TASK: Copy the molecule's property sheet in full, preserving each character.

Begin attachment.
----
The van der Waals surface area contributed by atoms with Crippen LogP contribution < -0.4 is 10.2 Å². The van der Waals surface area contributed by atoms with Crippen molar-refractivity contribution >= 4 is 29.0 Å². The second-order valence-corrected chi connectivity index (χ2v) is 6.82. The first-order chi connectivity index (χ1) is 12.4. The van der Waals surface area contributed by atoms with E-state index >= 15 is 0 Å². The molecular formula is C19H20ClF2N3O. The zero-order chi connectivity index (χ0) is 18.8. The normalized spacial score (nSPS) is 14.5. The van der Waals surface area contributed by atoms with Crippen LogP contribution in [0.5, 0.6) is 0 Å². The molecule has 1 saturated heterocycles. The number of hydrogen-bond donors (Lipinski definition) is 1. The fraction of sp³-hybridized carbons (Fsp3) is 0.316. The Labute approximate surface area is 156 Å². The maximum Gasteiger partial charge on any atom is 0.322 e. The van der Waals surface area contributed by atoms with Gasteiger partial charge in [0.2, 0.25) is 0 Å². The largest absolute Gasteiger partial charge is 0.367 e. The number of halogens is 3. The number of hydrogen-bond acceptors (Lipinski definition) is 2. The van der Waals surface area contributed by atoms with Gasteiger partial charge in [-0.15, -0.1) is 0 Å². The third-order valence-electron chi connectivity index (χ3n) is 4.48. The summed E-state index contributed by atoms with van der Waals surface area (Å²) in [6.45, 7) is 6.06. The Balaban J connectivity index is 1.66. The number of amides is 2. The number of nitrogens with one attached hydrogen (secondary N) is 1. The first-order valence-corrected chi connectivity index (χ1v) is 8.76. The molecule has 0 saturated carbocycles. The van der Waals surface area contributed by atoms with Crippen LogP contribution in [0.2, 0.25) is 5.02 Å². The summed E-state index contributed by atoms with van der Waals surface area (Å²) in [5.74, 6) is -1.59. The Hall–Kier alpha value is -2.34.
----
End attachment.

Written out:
The van der Waals surface area contributed by atoms with Crippen LogP contribution < -0.4 is 10.2 Å². The van der Waals surface area contributed by atoms with Crippen molar-refractivity contribution >= 4 is 29.0 Å². The second-order valence-corrected chi connectivity index (χ2v) is 6.82. The first-order chi connectivity index (χ1) is 12.4. The van der Waals surface area contributed by atoms with E-state index >= 15 is 0 Å². The molecular formula is C19H20ClF2N3O. The zero-order chi connectivity index (χ0) is 18.8. The normalized spacial score (nSPS) is 14.5. The van der Waals surface area contributed by atoms with Crippen LogP contribution in [0.5, 0.6) is 0 Å². The molecule has 1 saturated heterocycles. The number of hydrogen-bond donors (Lipinski definition) is 1. The fraction of sp³-hybridized carbons (Fsp3) is 0.316. The Labute approximate surface area is 156 Å². The maximum Gasteiger partial charge on any atom is 0.322 e. The van der Waals surface area contributed by atoms with Gasteiger partial charge in [0.2, 0.25) is 0 Å². The largest absolute Gasteiger partial charge is 0.367 e. The number of halogens is 3. The number of hydrogen-bond acceptors (Lipinski definition) is 2. The van der Waals surface area contributed by atoms with Gasteiger partial charge in [-0.15, -0.1) is 0 Å². The third-order valence-electron chi connectivity index (χ3n) is 4.48. The summed E-state index contributed by atoms with van der Waals surface area (Å²) in [6.45, 7) is 6.06. The Balaban J connectivity index is 1.66. The number of amides is 2. The number of nitrogens with one attached hydrogen (secondary N) is 1. The first-order valence-corrected chi connectivity index (χ1v) is 8.76. The molecule has 0 saturated carbocycles. The van der Waals surface area contributed by atoms with Crippen LogP contribution in [0.2, 0.25) is 5.02 Å². The summed E-state index contributed by atoms with van der Waals surface area (Å²) in [5.74, 6) is -1.59. The Hall–Kier alpha value is -2.34.